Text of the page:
Dr. Mazen Harb: Look, all our pressure in life, frustration, disappointment, self disappointment, is based on the should that we impose on ourselves. That should. We didn't come to life with that should. There is no kid. No animal came with the should. But the kids. We indoctrinate kids very early on for the good and for the bad. Doesn't matter here. It's not about being moral about it, just really explaining the fact we are very alive. The energy is flowing over our body. There's. There is no should or shouldn't. And then slowly, we start to really listen to adults, and they start to tell us through their lens, regardless their religion, where they are, they should and shouldn't when it comes to this, when it comes to that, when it comes to what to eat, when it comes whatever. Consuming this food, consuming this alcohol, or, like, when it comes to sexuality. So those are the basic ones. So imagine for everything we start as kids, we start to look around to see what is correct and what is not. Why? For the simple reason we want to belong. And this is why, actually, we didn't speak about it, actually. Mainly why we need identity and personalities at certain point is we really want to fit in where we are. We want to really belong. But the thing that's really craving to fit and belong and to be one with the family or one with the culture or one with the religion, we have this. This outside should. And then we really learn through it. It's said to be impulse should. And this is where we start to really push ourselves to be something we're not. So we lose connection with who we are. What do we need? Our basic needs through connecting to this body. Again, meditation and awareness helps us to understand where does the should begins and where does it end and where our inner freedom begins and then where our inner freedom ends. So should is a crucial part in defining how much inner harmony, inner acceptance, self love we have or we haven't.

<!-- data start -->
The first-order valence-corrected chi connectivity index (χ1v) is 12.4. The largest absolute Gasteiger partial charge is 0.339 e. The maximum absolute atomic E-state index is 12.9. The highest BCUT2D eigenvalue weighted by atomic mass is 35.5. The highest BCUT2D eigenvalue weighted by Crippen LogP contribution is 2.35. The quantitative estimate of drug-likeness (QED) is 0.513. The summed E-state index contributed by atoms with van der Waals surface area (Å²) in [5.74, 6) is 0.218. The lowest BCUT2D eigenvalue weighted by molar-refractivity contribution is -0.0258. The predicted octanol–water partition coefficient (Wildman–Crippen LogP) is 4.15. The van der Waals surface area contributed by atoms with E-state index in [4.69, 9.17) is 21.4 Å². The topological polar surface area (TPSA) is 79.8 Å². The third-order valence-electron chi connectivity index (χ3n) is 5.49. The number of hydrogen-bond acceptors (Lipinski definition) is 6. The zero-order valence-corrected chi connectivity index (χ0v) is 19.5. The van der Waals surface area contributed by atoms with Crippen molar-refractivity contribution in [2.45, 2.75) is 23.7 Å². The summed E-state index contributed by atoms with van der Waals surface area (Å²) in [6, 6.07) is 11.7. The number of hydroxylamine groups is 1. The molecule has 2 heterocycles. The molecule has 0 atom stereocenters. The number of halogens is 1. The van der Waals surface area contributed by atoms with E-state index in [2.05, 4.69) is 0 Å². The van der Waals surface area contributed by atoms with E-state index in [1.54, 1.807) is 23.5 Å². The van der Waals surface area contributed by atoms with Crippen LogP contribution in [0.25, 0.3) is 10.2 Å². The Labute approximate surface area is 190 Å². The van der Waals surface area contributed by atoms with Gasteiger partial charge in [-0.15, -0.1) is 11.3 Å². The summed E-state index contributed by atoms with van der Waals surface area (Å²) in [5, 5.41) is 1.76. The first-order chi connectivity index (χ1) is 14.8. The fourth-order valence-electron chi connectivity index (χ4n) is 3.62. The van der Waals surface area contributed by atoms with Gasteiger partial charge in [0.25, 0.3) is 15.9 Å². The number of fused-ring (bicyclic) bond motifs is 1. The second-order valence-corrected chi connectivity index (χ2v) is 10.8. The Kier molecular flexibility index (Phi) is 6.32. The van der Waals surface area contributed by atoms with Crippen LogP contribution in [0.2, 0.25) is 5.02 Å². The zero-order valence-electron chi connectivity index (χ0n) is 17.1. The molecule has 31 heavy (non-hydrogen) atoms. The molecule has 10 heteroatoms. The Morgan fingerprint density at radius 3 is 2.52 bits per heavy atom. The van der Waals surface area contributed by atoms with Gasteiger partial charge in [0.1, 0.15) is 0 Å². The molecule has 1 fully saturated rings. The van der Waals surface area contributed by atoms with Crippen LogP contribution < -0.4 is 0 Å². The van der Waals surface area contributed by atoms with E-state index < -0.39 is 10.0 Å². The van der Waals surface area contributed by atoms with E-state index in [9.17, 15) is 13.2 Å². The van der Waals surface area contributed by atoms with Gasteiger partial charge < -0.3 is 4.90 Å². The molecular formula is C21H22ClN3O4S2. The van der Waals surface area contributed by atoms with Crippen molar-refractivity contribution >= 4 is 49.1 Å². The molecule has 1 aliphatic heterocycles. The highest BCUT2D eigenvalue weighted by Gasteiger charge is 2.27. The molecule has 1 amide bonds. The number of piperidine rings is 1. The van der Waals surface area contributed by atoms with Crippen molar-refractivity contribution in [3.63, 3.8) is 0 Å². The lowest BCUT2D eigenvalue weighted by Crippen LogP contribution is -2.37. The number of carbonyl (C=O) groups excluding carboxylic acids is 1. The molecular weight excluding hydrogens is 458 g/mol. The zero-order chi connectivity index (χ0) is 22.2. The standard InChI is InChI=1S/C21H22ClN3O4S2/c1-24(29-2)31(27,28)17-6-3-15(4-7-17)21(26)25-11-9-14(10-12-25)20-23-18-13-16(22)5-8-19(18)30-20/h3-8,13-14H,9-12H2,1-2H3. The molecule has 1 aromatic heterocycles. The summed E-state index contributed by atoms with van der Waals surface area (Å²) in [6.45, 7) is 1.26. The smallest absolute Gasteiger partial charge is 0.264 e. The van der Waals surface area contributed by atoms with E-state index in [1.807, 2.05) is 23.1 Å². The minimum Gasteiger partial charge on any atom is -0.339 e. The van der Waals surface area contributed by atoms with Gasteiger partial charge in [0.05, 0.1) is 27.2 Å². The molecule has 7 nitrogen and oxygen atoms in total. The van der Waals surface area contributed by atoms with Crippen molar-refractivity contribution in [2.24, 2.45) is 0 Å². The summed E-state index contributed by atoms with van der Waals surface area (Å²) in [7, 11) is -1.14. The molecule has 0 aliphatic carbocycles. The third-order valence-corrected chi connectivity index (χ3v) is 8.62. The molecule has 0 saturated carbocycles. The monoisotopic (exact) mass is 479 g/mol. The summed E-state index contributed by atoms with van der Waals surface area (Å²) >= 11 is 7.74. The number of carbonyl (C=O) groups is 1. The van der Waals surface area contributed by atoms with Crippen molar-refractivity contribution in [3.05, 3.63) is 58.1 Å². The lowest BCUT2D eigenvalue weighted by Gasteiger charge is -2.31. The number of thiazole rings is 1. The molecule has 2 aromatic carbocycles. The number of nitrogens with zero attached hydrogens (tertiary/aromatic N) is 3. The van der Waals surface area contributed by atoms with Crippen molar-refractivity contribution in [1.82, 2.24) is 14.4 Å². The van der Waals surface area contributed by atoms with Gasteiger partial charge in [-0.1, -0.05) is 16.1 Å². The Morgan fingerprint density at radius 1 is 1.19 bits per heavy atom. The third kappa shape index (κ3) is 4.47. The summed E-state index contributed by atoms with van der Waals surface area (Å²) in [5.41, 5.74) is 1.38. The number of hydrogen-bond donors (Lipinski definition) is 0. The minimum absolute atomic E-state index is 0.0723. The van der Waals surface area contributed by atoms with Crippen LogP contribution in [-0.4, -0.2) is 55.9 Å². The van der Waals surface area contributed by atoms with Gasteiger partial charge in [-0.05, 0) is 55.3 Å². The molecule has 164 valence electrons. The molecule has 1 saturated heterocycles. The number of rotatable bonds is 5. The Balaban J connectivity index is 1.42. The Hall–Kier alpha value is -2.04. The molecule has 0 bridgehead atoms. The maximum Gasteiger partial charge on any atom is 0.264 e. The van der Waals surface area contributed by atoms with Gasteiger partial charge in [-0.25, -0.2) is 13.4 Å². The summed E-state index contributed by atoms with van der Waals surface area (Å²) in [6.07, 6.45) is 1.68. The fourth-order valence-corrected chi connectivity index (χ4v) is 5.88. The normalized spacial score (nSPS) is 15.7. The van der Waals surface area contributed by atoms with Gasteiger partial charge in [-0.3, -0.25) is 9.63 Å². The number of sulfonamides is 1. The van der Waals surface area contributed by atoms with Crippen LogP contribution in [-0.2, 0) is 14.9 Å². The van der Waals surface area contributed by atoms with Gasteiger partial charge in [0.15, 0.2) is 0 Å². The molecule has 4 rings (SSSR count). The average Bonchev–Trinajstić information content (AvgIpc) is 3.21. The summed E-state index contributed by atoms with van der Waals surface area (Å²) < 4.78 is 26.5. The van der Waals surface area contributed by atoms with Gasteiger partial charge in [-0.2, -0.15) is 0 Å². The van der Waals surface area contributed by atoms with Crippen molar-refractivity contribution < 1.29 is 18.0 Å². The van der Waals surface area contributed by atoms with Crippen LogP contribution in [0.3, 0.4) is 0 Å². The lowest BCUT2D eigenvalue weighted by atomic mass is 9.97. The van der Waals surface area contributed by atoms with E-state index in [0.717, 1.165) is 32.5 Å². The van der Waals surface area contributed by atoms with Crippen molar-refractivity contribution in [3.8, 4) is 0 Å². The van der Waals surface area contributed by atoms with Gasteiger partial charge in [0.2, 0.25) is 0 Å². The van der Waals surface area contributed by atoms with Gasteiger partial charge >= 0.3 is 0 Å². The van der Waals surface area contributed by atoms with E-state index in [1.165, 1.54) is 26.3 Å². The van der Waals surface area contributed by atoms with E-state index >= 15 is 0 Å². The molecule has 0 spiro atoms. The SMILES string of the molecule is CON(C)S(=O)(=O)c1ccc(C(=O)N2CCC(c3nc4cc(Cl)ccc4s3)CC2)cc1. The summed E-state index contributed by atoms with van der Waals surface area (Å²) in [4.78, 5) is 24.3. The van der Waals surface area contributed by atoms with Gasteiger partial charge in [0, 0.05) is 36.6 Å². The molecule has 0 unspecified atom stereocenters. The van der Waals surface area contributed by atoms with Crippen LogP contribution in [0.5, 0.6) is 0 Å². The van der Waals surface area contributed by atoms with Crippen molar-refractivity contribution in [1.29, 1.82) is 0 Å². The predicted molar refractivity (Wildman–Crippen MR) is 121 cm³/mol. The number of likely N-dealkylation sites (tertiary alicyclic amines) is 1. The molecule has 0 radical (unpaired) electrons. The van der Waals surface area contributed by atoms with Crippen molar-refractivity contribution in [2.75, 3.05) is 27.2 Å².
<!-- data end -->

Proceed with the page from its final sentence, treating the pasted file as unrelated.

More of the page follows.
Mino Vlachos: Yeah. For me, there's like, if we cast this, like, mental model, and I'll give a bit of an absurd example, but if I one day wake up in arbitrary, say it doesn't rain on Mondays, it doesn't rain on Mondays. It doesn't rain on Mondays. That's my belief system. And I get really hooked into that. And then I never check the weather on Mondays. I never bring an umbrella. And then, guess what? I'm gonna get it wet at some point, because I've decided to create a universe inside my mind, a little palace that I think is correct, but it doesn't actually exist outside of me. And so there's something about being able to stay receptive and open to the outside environment and not going into my mind palace and say, this is an artificially constructed reality of how I think the world should be around me. And so, Krisana, we're all. Every one of us has senses. And I'll even go to say, because of that, we're all sensual people. And sometimes we can go into a bit of this shutdown, trying to kind of stop us from sensing and feeling. I want to start first with sensing, what are senses, and how do we sense? How do we open to this liveliness that's within us? And then I'll ask you a follow up about shutdown. But let's just start with senses and sensualness.